The side reverse to the face of a panel, or the poorer side of a panel in any grade of plywood calling for a face and back.
Two or more veneer components or leaves of equal size to make up a single face.
For purposes of this Standard, a balanced panel is one which is free from warp that affects serviceability for its intended use.
Portion of wood extending around one or more sides of plywood panels.
Comparatively small area of bark around which normal wood has grown.
Color change that is detectable at a distance of 1.8 m to 2.4 m (6 feet to 8 feet) but which does not seriously detract from the overall appearance of the panel.
Adjacent pieces of veneer from a flitch or log are opened like a book and spliced to make up the face with matching occurring at the spliced joints. The fibers of the wood, slanting in opposite directions in the adjacent sheets, create a characteristic light and dark effect when the surface is seen from an angle.
Condition of wood characterized by low resistance to shock and by abrupt failure across the grain without splintering.
A swirl, twist or distortion in the grain of the wood which usually occurs near a knot or crotch. A burl can often be associated with abrupt color variation and/or a cluster of small dark piths caused by a cluster of adventitious buds.
A swirl, twist or distortion in the grain of the wood which usually occurs near a knot or crotch but does not contain a knot and does not contain abrupt color variation. A blending burl is detectable at 1.8 m to 2.4 m (6 feet to 8 feet) as a swirl or roundel.
A grain appearance characterized by a series of stacked and inverted “V” or cathedral type of springwood (earlywood) summerwood (latewood) patterns common in plain-sliced (flat-cut) veneer (see split heart).
Inner layers whose grain direction runs parallel to that of the outer plies. May be of parallel laminated plies.
An even number of veneer components or leaves of equal size matched with a joint in the center of the panel to achieve horizontal symmetry.
Small slits running parallel to grain of wood, caused chiefly by strains produced in seasoning.
A quality of rift cut veneer with exceptionally straight grain and closely spaced growth increments resembling the appearance of long strands of combed hair.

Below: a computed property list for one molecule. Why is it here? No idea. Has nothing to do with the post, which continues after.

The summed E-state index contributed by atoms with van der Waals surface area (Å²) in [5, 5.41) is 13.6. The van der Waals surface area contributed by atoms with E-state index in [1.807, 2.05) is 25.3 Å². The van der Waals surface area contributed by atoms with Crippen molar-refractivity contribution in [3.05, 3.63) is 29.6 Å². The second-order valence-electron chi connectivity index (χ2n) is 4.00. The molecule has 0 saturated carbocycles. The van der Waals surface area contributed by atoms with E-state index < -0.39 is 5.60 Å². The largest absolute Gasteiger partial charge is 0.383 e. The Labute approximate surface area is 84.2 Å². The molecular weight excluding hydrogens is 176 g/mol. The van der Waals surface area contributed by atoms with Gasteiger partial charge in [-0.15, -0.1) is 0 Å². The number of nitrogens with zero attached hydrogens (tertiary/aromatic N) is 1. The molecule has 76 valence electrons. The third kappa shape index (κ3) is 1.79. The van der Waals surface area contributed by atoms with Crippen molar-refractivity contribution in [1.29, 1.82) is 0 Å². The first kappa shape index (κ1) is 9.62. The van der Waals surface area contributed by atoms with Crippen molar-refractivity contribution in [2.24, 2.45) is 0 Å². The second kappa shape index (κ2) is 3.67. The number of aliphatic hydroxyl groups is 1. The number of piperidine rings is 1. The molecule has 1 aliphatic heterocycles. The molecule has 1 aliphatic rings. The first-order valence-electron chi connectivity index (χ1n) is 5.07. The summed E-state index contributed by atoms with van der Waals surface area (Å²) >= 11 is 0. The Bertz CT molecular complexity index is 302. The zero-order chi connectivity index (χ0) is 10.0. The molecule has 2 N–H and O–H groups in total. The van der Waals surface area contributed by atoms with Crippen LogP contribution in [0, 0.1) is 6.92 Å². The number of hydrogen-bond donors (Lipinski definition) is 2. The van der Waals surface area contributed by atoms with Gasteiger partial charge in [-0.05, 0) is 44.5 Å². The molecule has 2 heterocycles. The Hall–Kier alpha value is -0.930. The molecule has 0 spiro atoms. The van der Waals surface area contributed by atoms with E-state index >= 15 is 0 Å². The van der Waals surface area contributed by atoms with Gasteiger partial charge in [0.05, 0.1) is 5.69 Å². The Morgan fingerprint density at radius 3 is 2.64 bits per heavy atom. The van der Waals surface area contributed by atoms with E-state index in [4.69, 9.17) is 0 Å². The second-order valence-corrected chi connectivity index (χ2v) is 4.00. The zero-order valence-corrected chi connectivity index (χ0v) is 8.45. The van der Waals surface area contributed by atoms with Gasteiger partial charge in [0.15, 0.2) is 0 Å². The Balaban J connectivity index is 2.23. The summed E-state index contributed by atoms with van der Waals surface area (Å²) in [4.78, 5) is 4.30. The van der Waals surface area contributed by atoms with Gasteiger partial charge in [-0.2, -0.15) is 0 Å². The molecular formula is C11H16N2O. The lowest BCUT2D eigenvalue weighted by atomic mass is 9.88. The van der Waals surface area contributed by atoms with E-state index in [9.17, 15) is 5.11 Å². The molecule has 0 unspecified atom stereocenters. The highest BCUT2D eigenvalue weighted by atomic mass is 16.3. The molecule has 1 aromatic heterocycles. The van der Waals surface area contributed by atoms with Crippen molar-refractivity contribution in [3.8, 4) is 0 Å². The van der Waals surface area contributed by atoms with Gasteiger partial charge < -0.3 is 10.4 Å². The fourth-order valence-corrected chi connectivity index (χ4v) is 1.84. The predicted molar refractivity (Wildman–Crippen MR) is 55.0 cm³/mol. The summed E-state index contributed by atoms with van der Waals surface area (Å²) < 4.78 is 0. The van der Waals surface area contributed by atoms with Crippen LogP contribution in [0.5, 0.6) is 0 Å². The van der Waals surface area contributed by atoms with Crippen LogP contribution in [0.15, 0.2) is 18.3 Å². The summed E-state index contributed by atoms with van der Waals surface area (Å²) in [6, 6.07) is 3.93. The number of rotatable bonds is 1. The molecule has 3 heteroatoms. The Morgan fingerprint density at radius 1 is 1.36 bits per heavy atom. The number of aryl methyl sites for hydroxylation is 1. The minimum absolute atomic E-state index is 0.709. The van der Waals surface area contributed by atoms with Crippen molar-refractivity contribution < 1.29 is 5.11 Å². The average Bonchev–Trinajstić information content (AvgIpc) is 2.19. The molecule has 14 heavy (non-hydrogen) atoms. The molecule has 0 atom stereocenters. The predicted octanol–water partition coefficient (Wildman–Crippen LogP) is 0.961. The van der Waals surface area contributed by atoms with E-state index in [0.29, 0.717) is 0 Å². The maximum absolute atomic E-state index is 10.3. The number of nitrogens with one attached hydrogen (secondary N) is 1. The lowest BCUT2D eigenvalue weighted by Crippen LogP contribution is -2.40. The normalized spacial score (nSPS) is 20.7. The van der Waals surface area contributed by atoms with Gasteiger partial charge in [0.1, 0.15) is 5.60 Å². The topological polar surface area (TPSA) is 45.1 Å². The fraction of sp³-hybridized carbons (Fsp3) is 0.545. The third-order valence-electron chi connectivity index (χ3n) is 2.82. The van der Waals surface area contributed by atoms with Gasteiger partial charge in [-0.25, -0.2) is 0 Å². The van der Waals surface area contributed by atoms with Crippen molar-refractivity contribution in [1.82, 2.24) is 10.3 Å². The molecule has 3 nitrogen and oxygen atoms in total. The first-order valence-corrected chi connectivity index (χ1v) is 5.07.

COMPONENT (OF FACE)
An individual piece of veneer that is jointed to other pieces to achieve a full length and width face. Terms used interchangeably with component in the context of the face are piece and leaf.
The inner part of plywood between face and back, usually veneer; however, it may be of sawed lumber, or it may be particleboard, MDF, hardboard or of some other material.
Core that has been made with banding on one or more sides.
Veneer used in the construction of plywood with five or more plies. Crossbands are placed at eight angles to the grain of the faces and are typically placed adjacent to the face and back. Also refers to all inner layers of veneer whose grain direction runs perpendicular to that of the outer plies and may include parallel laminated plies.
Irregularity of grain resembling a dip in the grain running at right angles, or nearly so, to the length of the veneer.
Separation of the wood cells across the grain. Such breaks may be due to internal strains resulting from unequal longitudinal shrinkage or to external forces.
A series of naturally occurring figure effects characterized by mild or dominant patterns across the grain in some faces. For example, a washboard effect occurs in fiddle-back cross figure; cross wrinkles can occur in the mottle figure.
The decomposition of wood substance by fungi. The incipient stage is characterized by discoloration, and may be accompanied by a softening of the wood substance. The final or ultimate state is characterized by the partial or complete collapse of the wood structure and the destruction of the wood substance.
Checks, splits, open joints, knotholes, cracks, loose knots, wormholes, gaps, voids, or other openings interrupting the smooth continuity of the wood surface.
Separation of plies or layers of wood or other material through failure of the adhesive bond.
Stains in wood substances. Common veneer stains are sap stains, blue stains, stain produced by chemical action caused by the iron in the cutting knife coming in contact with the tannic acid of the wood, and those resulting from the chemical action of the glue.
DOZE (SYNONYMOUS WITH DOTE)
A form of incipient decay characterized by a dull and lifeless appearance of the wood, accompanied by a loss of strength and softening of the wood substance.
The formaldehyde concentration in testing wood panel products using ASTM E 1333, Determining Formaldehyde Levels From Wood Products Under Defined Test Conditions Using A Large Chamber.
The better side of any plywood panel in which the outer plies are of different veneer grades. Also either side of a panel in which there is no difference in the veneer grade of the outer plies.
The pattem produced in a wood surface by annual growth rings, rays, knots, deviations from natural grain such as interlocked, curly and wavy grain, and irregular coloration.
A series of fingers machined on the ends of two pieces of wood to be joined, which mesh together and are held firmly in position with an adhesive.